low-water 'superfood' soil mix for gardening success (with bat guano)
Originally published on TheHomestead.Guru
Every good gardener who’s been at it awhile, knows that success starts in your garden’s soil.
What’s the difference between soil and dirt?
Dirt and soil seem like interchangeable terms, but really they’re not.
Soil has living matter in it–microbes, earthworms, nematodes, and other organisms that indicate the “dirt” is not just parched, dead matter.
How do you change dirt into soil?
Add organic matter - and use cardboard! Compost and mulch, specifically. You can layer on 2-12 inches (or MORE) of compost to your existing soil.
If you’ve got an area that’s full of unwanted green things growing already, you can layer cardboard over the top, and then apply a thick layer of compost. That way, the cardboard and compost will suffocate the weeds underneath, and they will compost in place as the cardboard breaks down.
We did this in our large peach orchard area, which previously had really awful, light-colored dirt….and now, four years later, you can dig down quite deep and still have nothing in your hands but rich, black soil (and earthworms - always a sign of healthy soil).
The 45+ year gardening careers of Charles Dowding and Stephanie Hafferty can attest to this: NoDig Gardening
What if you just want a soil mix for raised beds?
What if you’re lousy about remembering to water, or live in a dry area?
For raised beds, we use a mixture of peat moss, natural soil amendments, and compost. It’s not perfect, but this recipe is working really well in our Texas garden.
» It’s now been over 5 years of using this soil mix - and our plants have been able to survive the most brutal heat and droughts. I’m sold on it!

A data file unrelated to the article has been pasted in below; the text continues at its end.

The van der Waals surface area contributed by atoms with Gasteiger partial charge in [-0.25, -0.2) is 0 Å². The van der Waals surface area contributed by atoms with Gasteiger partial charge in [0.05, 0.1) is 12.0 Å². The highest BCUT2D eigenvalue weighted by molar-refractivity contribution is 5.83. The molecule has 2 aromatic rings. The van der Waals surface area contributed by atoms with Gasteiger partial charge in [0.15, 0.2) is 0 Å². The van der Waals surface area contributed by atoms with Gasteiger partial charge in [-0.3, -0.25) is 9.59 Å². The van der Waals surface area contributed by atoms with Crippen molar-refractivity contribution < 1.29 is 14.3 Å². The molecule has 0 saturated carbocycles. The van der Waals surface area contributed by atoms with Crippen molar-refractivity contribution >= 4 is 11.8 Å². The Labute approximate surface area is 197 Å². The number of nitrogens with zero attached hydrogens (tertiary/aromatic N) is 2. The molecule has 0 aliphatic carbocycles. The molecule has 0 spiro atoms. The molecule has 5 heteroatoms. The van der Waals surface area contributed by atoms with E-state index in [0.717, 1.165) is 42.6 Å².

How to make a ‘superfood’ low-water soil mix for your raised bed garden:
First, set up a kiddie pool near your compost pile (or bags, or bins, etc).
Make sure it’s in an area where you can use a wheelbarrow, and easily move it between here and your garden area. (This is important for later).
Now, get one cube of compressed peat moss. They’re usually about $10, and weigh 60-70 lbs.
Add enough water to the kiddie pool to get the peat moss evenly wet. It will take more than you think - water, mix, and water again - probably 3x.
Then let it soak overnight.
Peat moss comes compressed, and very dry - so it can hold a LOT of water. That’s why it’s a great choice for areas that get a lot of heat and sunshine.
The next day, check on the soaked peat moss, and add more water again if it seems dry!
Then, add the following amendments to the kiddie pool and mix well with a shovel:
1-4 cups of Azomite (trace minerals, also called rock dust)
2-8 cups worm castings (or more, if you have it!)
1 cup silica amendment (why?)
1 tsp mycorrhizae
This year, we added a super-secret ingredient to the mix–bat guano!
Bat guano is about the most concentrated source of nitrogen and minerals you can find. And yes, climbing into a cave WAS involved in obtaining this ingredient!
Bat guano is whitish, extremely dense, and heavy–so a little goes a long way.
We added about 1/2 of a cup of bat guano to an old bucket, added water from the hose, and swirled it around until we had a thick, milky substance to add to the peat moss mixture. You will also see shiny, undigested insect parts when you dilute the bat guano.
Now you’re ready to fill your raised beds!
Get your wheelbarrow, and start shovelling until it’s full.
Add 1 shovel of the mix from the kiddie pool, for every 2 shovels of compost.
You want 1/3 of the total bed volume to be amended peat moss, and 2/3 of the bed to be pure compost.
Once your wheelbarrow is near full, mix it up a bit, and you’re ready to add it to your raised beds.
We have found this mix to grow hardy plants that thrive, even without watering much, and through the Texas summer heat.
If you want to achieve garden perfection, top-dress with your organic (free!) fertilizer of choice.
Finally, cover the surface with a mulch of 1-2 inches of hay or wood chips.
Tell me how your gardens are growing in the comments, please…